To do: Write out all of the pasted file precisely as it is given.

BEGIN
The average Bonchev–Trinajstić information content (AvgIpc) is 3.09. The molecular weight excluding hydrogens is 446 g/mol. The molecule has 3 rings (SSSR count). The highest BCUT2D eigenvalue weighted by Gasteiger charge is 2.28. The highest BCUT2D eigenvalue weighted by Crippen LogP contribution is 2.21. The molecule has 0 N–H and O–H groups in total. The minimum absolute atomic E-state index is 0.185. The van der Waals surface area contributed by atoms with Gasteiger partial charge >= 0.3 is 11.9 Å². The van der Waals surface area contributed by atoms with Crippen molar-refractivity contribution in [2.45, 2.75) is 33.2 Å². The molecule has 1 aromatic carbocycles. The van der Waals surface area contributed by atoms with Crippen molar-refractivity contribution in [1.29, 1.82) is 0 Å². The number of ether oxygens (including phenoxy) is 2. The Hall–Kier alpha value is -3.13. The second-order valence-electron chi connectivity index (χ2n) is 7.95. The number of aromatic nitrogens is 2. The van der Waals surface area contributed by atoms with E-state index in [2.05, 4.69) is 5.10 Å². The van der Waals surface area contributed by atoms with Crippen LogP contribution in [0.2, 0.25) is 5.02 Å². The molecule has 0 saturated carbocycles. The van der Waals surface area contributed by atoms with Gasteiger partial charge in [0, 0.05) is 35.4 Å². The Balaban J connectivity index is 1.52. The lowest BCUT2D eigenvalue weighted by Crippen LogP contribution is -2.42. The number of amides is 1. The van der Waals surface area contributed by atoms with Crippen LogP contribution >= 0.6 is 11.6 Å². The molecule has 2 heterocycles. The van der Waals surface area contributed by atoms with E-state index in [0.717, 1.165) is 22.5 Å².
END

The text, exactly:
The average Bonchev–Trinajstić information content (AvgIpc) is 3.09. The molecular weight excluding hydrogens is 446 g/mol. The molecule has 3 rings (SSSR count). The highest BCUT2D eigenvalue weighted by Gasteiger charge is 2.28. The highest BCUT2D eigenvalue weighted by Crippen LogP contribution is 2.21. The molecule has 0 N–H and O–H groups in total. The minimum absolute atomic E-state index is 0.185. The van der Waals surface area contributed by atoms with Gasteiger partial charge >= 0.3 is 11.9 Å². The van der Waals surface area contributed by atoms with Crippen molar-refractivity contribution in [2.45, 2.75) is 33.2 Å². The molecule has 1 aromatic carbocycles. The van der Waals surface area contributed by atoms with Crippen molar-refractivity contribution in [1.29, 1.82) is 0 Å². The number of ether oxygens (including phenoxy) is 2. The Hall–Kier alpha value is -3.13. The second-order valence-electron chi connectivity index (χ2n) is 7.95. The number of aromatic nitrogens is 2. The van der Waals surface area contributed by atoms with E-state index in [2.05, 4.69) is 5.10 Å². The van der Waals surface area contributed by atoms with Crippen LogP contribution in [0.2, 0.25) is 5.02 Å². The molecule has 0 saturated carbocycles. The van der Waals surface area contributed by atoms with Gasteiger partial charge in [0, 0.05) is 35.4 Å². The Balaban J connectivity index is 1.52. The lowest BCUT2D eigenvalue weighted by Crippen LogP contribution is -2.42. The number of amides is 1. The van der Waals surface area contributed by atoms with Crippen LogP contribution >= 0.6 is 11.6 Å². The molecule has 2 heterocycles. The van der Waals surface area contributed by atoms with E-state index in [0.717, 1.165) is 22.5 Å².